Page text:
Why Shopify wants employees to just say no to meetings

Large, long and unproductive meetings have become a scourge of today’s hybrid workplace, prompting companies to try to curtail them

An employee at Shopify's headquarters in Ottawa, Canada. Reuters
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Shopify spent last year cutting costs. Now, it is cutting meetings.

As employees return from holiday break, the Canadian e-commerce firm said it is conducting a “calendar purge”, removing all recurring meetings with more than two people “in perpetuity”, while reinstating a rule that no meetings at all can be held on Wednesdays.

Meetings of more than 50 people will be shoehorned into a six-hour window on Thursdays, and limited to one a week. The company’s leaders will also encourage workers to decline other meetings, and remove themselves from large internal chat groups.

"The best thing founders can do is subtraction,” chief executive Tobi Lutke, who co-founded the company, said in an emailed statement.

“It’s much easier to add things than to remove things. If you say yes to a thing, you actually say no to every other thing you could have done with that period of time.

"As people add things, the set of things that can be done becomes smaller. Then, you end up with more people just maintaining the status quo.”

Large, long and unproductive meetings have become a scourge of today’s hybrid workplace, prompting companies to try and curtail them. Facebook parent Meta Platforms, household product maker Clorox and tech firm Twilio are among those that have instituted no-meeting days.

Employees spend about 18 hours a week on average in meetings, according to a survey conducted last year, and they only decline 14 per cent of invitations even though they would prefer to back out of 31 per cent of them.

Reluctantly going to non-critical meetings wastes about $100 million a year at big organisations, the survey found.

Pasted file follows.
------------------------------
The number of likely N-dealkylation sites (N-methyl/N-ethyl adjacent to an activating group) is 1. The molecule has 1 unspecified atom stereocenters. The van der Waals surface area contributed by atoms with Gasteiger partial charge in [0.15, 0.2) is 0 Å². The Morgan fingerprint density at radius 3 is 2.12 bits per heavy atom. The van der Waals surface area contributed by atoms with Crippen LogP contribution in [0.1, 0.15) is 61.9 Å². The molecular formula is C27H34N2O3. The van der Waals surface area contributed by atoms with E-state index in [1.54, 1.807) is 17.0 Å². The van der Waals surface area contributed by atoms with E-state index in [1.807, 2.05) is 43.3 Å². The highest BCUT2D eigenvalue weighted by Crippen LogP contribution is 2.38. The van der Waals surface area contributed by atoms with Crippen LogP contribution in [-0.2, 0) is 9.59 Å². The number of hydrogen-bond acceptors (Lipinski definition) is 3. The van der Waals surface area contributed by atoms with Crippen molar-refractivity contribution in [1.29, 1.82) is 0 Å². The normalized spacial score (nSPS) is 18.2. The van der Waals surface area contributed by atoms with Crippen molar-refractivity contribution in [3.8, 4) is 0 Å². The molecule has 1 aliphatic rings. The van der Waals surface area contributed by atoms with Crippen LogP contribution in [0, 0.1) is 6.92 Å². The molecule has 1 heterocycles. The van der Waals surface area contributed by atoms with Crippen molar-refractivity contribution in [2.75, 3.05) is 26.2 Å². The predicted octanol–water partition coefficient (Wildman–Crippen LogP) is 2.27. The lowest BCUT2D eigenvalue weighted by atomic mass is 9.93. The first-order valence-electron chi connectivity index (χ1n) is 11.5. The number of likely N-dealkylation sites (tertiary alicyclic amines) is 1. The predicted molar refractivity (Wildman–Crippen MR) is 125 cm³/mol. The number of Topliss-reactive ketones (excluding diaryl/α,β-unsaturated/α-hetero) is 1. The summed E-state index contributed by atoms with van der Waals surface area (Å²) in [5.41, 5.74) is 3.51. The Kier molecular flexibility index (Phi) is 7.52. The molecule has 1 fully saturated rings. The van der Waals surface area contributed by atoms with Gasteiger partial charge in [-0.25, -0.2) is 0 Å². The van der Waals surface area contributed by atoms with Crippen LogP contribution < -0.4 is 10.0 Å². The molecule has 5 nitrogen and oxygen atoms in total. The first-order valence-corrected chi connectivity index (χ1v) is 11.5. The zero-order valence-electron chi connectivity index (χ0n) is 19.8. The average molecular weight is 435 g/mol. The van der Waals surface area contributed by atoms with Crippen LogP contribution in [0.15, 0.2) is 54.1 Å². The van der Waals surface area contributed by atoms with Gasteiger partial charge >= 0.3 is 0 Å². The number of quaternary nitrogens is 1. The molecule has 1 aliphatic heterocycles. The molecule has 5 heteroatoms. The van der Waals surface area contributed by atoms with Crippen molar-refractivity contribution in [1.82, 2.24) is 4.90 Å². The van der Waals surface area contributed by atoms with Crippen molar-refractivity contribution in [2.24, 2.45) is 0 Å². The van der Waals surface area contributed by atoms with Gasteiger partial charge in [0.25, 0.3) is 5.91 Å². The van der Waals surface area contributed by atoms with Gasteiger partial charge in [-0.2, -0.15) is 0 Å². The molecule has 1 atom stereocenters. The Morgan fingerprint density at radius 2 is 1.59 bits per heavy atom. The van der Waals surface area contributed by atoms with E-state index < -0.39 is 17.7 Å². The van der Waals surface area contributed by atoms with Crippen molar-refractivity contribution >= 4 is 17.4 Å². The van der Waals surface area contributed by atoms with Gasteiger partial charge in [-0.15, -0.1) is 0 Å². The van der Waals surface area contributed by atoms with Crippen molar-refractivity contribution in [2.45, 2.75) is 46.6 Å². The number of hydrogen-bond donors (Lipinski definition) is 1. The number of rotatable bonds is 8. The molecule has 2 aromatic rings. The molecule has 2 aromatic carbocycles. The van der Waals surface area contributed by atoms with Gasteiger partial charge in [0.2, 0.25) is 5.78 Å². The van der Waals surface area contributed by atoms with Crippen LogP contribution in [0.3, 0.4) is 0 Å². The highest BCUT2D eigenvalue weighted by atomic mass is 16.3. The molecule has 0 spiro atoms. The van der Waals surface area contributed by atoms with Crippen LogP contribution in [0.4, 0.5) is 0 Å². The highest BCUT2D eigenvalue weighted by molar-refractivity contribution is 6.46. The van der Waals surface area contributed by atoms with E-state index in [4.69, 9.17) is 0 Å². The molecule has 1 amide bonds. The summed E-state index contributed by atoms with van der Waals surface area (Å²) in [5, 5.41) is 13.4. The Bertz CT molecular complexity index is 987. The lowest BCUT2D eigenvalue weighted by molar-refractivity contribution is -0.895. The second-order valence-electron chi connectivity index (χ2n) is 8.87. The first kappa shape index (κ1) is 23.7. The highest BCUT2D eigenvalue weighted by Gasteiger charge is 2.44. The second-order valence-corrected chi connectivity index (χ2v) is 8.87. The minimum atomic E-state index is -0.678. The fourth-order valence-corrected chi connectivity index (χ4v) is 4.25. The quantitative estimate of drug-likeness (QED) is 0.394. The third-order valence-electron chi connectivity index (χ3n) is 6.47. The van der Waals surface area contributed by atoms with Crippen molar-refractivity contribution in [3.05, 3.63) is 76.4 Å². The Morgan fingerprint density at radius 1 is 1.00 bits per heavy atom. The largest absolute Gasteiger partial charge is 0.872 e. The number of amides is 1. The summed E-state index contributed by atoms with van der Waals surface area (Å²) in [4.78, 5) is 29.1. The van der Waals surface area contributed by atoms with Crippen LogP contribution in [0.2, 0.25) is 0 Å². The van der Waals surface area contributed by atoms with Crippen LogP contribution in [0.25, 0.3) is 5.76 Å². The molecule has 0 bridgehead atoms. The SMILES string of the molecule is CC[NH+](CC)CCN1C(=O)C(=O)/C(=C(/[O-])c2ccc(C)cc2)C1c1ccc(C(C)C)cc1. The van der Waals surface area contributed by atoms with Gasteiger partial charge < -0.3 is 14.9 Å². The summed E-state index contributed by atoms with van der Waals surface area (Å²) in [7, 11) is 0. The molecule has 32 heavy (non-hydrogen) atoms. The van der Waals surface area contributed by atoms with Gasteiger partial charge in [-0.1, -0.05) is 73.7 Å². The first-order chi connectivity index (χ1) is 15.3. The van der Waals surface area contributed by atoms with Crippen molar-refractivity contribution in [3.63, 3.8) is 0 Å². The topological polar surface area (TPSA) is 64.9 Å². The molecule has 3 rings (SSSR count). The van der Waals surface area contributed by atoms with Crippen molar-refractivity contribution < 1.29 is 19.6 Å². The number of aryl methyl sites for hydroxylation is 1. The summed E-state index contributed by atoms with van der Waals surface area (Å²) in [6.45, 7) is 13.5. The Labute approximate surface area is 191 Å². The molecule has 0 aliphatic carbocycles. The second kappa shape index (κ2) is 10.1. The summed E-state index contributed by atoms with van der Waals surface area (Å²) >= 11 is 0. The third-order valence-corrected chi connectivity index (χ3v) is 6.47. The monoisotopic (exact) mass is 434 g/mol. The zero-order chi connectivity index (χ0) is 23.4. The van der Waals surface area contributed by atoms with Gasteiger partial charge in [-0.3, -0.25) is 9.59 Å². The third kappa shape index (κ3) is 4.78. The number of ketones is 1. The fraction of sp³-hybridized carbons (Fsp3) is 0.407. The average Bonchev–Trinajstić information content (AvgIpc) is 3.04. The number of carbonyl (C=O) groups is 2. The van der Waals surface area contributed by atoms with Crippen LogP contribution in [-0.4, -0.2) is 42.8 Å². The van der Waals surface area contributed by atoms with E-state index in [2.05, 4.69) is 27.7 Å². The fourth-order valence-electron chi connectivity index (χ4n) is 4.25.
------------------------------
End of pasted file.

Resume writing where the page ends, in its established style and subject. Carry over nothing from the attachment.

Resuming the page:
Poorly managed meetings can also hurt employee engagement and even boost their intention to quit, according to Steven Rogelberg, a professor of organisational science, psychology and management at the University of North Carolina at Charlotte.

Data from Microsoft based on thousands of users of its workplace software found that time spent in meetings more than tripled in the first two years of the coronavirus pandemic, and the number of weekly meetings more than doubled.

The share of online meetings that are one-on-one, though, increased from 17 per cent in 2020 to 42 per cent last year, a study of 48 million meetings from collaboration analytics firm Vyopta found, a sign that companies are trying to rein-in participation.

Shopify said that a bot will serve as the policy’s enforcer, reminding meeting organisers of the new rules starting on January 5.

“Over the years, we’ve seen excess meetings creep back into our day to day,” Kaz Nejatian, Shopify’s vice president of product and chief operating officer, said in an emailed reply to questions.

“We know no one joined Shopify to sit in meetings.”

The meeting purge is the latest workforce experiment from Shopify. In May 2020, soon after the pandemic hit, Shopify went “digital by design,” letting all employees work from anywhere indefinitely.

Last year, amid industry volatility that battered shares of technology companies, Shopify changed its compensation practices to let staff decide how much of their pay will be cash versus equity, rather than having management decide the mix.

The latest changes came amid a cost-cutting drive at the company, which lets merchants set up websites for online sales, allowing them to manage inventory and process payments, along with tools for in-store purchases.

It was among the hottest pandemic stocks as online shopping boomed and became Canada’s most valuable company, but the shares fell by 75 per cent last year.

Shopify cut about 1,000 jobs from its workforce of 10,000 over the summer as Mr Lutke acknowledged that he overestimated the pandemic’s effect on e-commerce.

Updated: January 04, 2023, 3:30 AM